Steuben County has housing market potential

By Ashlee Hoos

Oct 17, 2020

ANGOLA — If you ask Laurie Volk of Zimmerman/Volk Associates, Clinton, New Jersey, there is a lot of market potential in Steuben County for housing.

A housing strategy commissioned in 2019 by the Steuben County Economic Development Corp. through HPG Network, Fort Wayne, was designed to not only look at housing needs but to be implementable in all areas of Steuben County, not just one specific municipality.

A meeting was held Friday on the video platform Zoom with the SCEDC, representatives from HPG, Volk and several area municipalities to discuss more about the strategy.

“The strategy is a collaborative process,” said Ryan Chasey, president of HPG Network. “It’s designed to be implementable. We want to provide information that each town and county can choose to take action on.”

The strategy, Chasey continued to say, was built on Volk’s work.

Volk’s company has been doing market studies since 1988 and focuses on looking at market potential more than market demand.

“It is important to provide housing not only for new households but also for those that already live here, to give them options as well,” said Volk. “Fifty-seven percent of the potential housing market already lives inside Steuben County.”

Steuben County households

The methodology used by Volk shows that households by life stage in Steuben County currently include 47% retirees or empty nesters, 38% traditional or non-traditional families and another 15% is young singles or young couples.

“That tells me there is some of a problem because you need a higher percentage of younger people as the future of your county,” she said.

In an overview of the county from 2019, Volk said the population was sitting around 34,540 people, with 65% of the county living in one and two person households.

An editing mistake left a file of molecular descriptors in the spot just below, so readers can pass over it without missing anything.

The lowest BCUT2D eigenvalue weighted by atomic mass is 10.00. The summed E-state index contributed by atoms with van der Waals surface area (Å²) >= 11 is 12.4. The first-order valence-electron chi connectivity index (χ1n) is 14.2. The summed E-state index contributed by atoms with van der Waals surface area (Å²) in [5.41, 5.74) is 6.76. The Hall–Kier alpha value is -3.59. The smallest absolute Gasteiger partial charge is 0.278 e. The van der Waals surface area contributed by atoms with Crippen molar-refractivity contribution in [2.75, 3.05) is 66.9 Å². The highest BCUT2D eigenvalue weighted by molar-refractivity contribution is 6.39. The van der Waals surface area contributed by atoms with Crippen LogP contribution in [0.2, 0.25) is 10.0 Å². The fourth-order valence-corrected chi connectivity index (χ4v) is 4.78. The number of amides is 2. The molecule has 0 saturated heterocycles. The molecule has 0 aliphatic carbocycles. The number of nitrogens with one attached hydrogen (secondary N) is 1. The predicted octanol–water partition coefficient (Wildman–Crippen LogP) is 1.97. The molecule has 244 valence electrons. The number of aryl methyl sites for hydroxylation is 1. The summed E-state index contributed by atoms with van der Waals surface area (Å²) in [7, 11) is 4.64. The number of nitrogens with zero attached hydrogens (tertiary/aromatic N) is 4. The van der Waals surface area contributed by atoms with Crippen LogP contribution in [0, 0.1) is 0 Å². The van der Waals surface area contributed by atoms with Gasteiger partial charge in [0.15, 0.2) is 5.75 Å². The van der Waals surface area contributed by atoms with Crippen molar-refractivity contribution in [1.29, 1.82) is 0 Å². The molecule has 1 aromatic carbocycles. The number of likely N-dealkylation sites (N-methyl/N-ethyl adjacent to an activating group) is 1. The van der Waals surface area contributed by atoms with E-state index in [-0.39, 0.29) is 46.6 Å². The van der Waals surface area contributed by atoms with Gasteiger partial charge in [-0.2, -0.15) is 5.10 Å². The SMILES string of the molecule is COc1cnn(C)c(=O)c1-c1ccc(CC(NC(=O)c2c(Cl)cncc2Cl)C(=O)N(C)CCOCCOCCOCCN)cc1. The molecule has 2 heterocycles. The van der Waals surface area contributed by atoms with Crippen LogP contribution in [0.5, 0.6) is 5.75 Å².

Single family detached houses made up 77% of the housing style in the county, which she said is typical of Midwestern cities and towns.


Volk said the methodology used shows more than 2,000 households of all income levels and life stages have the potential to move into or within Steuben County over the next few years.

Though the housing preferences still lean toward detached single-family homes at 48%, Volk said housing preference strongly favor rental units also, at 36%.

“That is considerably higher than you have available here right now,” she said.

Going with households with income levels above 60% area median income, Volk said the bulk of the market in Steuben County can afford rentals around $750-$1,200 per month with some being able to afford higher.

Though the preference for condominium housing is lower, it is still there, with the majority of incomes above 60% AMI being able to afford around $100,000-$200,000, which she said can make for some nice condos.

Townhouse buyers with incomes at or above 60% AMI, per Volk’s projection, can afford $100,000-$150,000, with some able to go up to the $250,000 range, at the high end.

The primary market for detached house buyers shows prices around $100,000-$200,000.

Housing price points

Not all areas in the county were optimal for all types of housing.

Volk presented optimum market position for Angola, Hamilton, Fremont, Hudson and Orland showing price points and housing sizes for reference.

In Angola, apartment rents from $650-$1,200 per month were recommended with sizes from 450-950 square feet.

As one of the only municipalities recommended for condo-style housing, price points for Angola area condos ranged from $110,000-$160,000 suggested, with size from 750-1,100 square feet.

Pricing on townhouses or rowhouses ranged from $175,000-$195,000 for homes ranging from 1,200-1,350 square feet.

The highest price for Angola was detached housing, with a range from $200,000 to $245,000 for homes ranging from 1,350-1,700 square feet.